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BruceMoomaw
http://sciencedems.house.gov/press/PRArtic...spx?NewsID=1007 :

"[House] Science [Committee] Democrats lauded an agreement reached today on
the Conference Report for S. 1281, the NASA Authorization Act of 2005.
Following today's approval by the conference committee, the legislation is
tentatively scheduled for consideration by the full House this week...

"During the conference, Rep. Jackson-Lee was a strong proponent for... more
educational programs in the sciences for minorities..."

I should hope so, given that she showed up at JPL a few days after the Mars
Pathfinder landing and asked if it could photograph Neil Armstrong's
footprints.
Bill Harris
QUOTE
The Congressional bonehead award goes to Rep. Sheila Jackson Lee (D-TX) who, on a visit to JPL, asked if Mars Pathfinder had taken an image of the flag planted there in 1969 by Neil Armstrong!


Close, no cigar...

--Bill
deglr6328
Wow, yeah, there's stupid and then there's mind meltingly idiotic. This of course falls into the latter category I'm afraid.
However, it does not top the time two years ago when I was discussing the successful MER landings with a co-worker when he asked, completely seriously: "oh wow! how many of our astronauts did we send this time?". wacko.gif Its that delightful sort of question that causes your eyes to completely roll back in your head and your bowels to involuntarily empty.
Richard Trigaux
a space education program for majority too would be interesting. and the ideal places for this already exist: they are called schools.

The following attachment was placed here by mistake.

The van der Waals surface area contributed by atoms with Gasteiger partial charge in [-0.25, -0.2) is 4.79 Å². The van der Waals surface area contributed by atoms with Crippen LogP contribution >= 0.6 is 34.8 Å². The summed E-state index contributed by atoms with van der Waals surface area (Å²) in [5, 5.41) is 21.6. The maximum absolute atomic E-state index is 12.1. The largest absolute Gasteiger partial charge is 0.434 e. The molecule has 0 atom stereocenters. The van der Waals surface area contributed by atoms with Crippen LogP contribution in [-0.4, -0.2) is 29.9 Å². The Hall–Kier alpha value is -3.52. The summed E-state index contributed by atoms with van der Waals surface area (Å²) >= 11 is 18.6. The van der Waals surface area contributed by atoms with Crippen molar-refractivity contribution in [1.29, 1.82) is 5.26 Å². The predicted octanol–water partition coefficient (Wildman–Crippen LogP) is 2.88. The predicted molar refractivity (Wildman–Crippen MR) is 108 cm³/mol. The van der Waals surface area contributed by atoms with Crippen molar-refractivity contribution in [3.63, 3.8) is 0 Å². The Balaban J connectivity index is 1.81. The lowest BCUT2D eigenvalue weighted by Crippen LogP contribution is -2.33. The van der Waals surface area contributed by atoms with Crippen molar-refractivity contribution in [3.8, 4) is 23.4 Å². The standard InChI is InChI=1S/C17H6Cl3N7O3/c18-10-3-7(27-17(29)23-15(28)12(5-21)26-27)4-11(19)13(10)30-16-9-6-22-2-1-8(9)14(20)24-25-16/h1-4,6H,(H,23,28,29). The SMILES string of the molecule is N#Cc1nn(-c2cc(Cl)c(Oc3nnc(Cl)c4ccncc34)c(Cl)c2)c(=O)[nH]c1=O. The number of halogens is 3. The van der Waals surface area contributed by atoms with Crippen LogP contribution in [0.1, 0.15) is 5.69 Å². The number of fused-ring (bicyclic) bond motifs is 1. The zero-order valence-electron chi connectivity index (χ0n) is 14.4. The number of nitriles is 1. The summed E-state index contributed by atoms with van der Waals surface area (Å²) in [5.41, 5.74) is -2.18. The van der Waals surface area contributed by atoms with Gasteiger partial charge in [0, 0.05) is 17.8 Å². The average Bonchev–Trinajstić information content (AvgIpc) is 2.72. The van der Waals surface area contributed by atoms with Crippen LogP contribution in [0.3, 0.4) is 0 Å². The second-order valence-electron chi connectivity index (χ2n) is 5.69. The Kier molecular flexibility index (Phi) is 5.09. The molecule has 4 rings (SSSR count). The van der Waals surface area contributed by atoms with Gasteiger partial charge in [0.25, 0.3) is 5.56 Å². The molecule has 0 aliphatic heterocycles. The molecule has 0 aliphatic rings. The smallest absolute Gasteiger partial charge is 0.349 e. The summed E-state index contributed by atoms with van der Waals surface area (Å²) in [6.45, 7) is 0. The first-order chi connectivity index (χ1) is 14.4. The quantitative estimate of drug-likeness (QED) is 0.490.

Poor guies, able to subtly analyze a political conflict and manage it for years, but who never raise their eyes to the star strewn sky...
Toma B
QUOTE (deglr6328 @ Dec 16 2005, 09:42 AM)
Wow, yeah, there's stupid and then there's mind meltingly idiotic. This of course falls into the latter category I'm afraid.
However, it does not top the time two years ago when I was discussing the successful MER landings with a co-worker when he asked, completely seriously: "oh wow! how many of our astronauts did we send this time?".  wacko.gif  Its that delightful sort of question that causes your eyes to completely roll back in your head and your bowels to involuntarily empty.
*


Mind meltingly idiotic... biggrin.gif biggrin.gif biggrin.gif
When I was in high school, my friend used to inform me that they saw some spaceship (usually it was Soyuz to Mir space station) launched on the yesterday’s news...